09 April 2011

Coffee, room for cream

I have often enough described the ritual of my morning coffee. How it is simply brewed by pouring hot water (208 degrees I am told is optimal, so as not to burn the grounds) into an unbleached #4 sized filter atop the stove. I listen for the sound of the liquid dropping into the Pyrex Mellita pot to ensure that the tiny hole has not been clogged by a previous user who carelessly permitted the grounds to run over the filter paper; I turn a low light under the coffee to ensure that the liquid remains hot. I fill my favorite mug—a gift from my daughter—with hot water to prepare it for the dark elixir, and wait calmly for the water to drip through the prepared grounds. When the dripping has all ceased, I empty the hot water from the mug, pour in the syrupy steaming liquid, add a dollop (love that word!) of ½ and ½ and carry the elixir out to my work space to begin the day. It is a wonderful ritual that eases me into the efforts of the day and thought.
And so traveling demands that I somehow enact the ritual in some different but similar manner. I must search out a reputable coffee house where the brew is fresh and strong; if the establishment is close enough to the hotel room then I can carry the cup back and sit in the quiet of the room and engage in some reading and writing. Should the coffee house be just a bit too far to make return convenient, then I sit in a corner with a copy of the New York Times (should it be available) or some local paper that contains a fair share of national news. I may be away but the world remains. I finish the coffee and the paper and the day has honestly begun.
These rituals are acts of homecoming in the process of leaving home. They are means by which I situate myself in a strange world where I am surrounded by none of the things familiar to me and by which I establish some bearing. Traveling I constrained by what I have packed in the suitcase; my comfort foods are unavailable and expensive, and I must continually search out my food that are always prepared by someone else. The calm I derive from preparation is unavailable when I travel, and I must find another avenue to peace. It is often companionship, but sometimes it a lovely glass of wine or a single-malt scotch. Of course, I tote a considerable amount of reading material to keep me company. 
In “Of Solitude” Montaigne writes, “We must reserve a back shop all our own, in which to establish our real liberty and our principal retreat and solitude.” This most public man never advocates retreating from the world; he did, after all, publish these essays exploring every aspect of his personal and intellectual life. He was married, had children and engaged in a very public civic life. Montaigne never advocates that we live in seclusion from the world; indeed, he knows clearly the obligations that such social engagement entails. But in this back shop “our ordinary conversations must be between us and ourselves, and so private that no outside association or communication can find a place.”  In that back shop we must develop the strength to be alone.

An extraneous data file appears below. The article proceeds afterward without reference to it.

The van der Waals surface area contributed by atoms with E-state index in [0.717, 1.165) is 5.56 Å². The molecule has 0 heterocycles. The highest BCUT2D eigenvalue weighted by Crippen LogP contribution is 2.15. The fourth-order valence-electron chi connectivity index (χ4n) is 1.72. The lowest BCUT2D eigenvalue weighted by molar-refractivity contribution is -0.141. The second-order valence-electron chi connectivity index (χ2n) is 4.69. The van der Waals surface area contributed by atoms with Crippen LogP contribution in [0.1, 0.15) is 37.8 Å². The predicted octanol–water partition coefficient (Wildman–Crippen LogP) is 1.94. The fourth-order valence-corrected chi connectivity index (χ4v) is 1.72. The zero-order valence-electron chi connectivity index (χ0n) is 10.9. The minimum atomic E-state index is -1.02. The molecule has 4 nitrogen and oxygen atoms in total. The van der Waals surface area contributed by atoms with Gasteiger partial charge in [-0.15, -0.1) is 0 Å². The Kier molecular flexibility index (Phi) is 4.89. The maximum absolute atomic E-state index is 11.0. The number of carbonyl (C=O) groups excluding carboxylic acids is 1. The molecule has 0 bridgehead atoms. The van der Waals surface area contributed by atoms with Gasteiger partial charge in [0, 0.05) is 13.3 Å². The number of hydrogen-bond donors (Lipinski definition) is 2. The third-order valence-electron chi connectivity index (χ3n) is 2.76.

Too many have no opportunity to create such a back shop in physical space; it is indeed a luxury we appreciate not enough. I despair that it is not a social goal to ensure that everyone can share in the privileges now enjoyed by the few of which I include myself as one. But perhaps in our private rituals we can create such a locus for the uses of our inestimable solitude. I think we might begin to teach people how to create spaces for their private conversations and to teach them to engage in such efforts. 
Of course, even those of privilege have no capacity to be alone: the ubiquity of cell phones and iPods and iPads give evidence of our inability to endure solitude for very long, if at all. People walk out of crowded buildings and meetings and immediately call or text someone on their cell phones. In any crowd a large percentage may be found with their hands to their ears talking on cell phones. Many walk about with blue tooth devices in their ears talking, it would seem, to no one. There was a time when such activity might be looked upon with suspicionperhaps they still arebut now such behavior is mostly acceptable. There are fewer places to create back rooms. In the hands of so many rests the phone to which constant attention is paid, checking with some frequency for incoming messages and calls. And upon the arrival of some message, usually containing not a great deal of vital information, the receiver engages in immediate reply. And the cycle has begun. Few are now ever wholly present; they are always somewhere else. Few ever withdraw to a solitude available in their back rooms. It is too public a world. 
Thoreau complains, “Society is too cheap. We meet at very short intervals not having had time to acquire any new value for each other.” So is it in our contemporary society. And we are so afraid of solitude that we spend considerable effort to avoid it. We fear not only the other but also ourselves. We are terrified of cultivating solitude. “But a man thinking or working is always alone, let him be where he will.” Too much time spent avoiding solitude suggests an absence of meaningful activity and thought.  We have boarded up our back rooms and placed a sign on the door Danger: enter at your own risk
And so my morning ritual is the creation of my back room when the physical space is unavailable. When I am at home, the coffee accompanies me and when I travel it creates the necessary space for my solitude.


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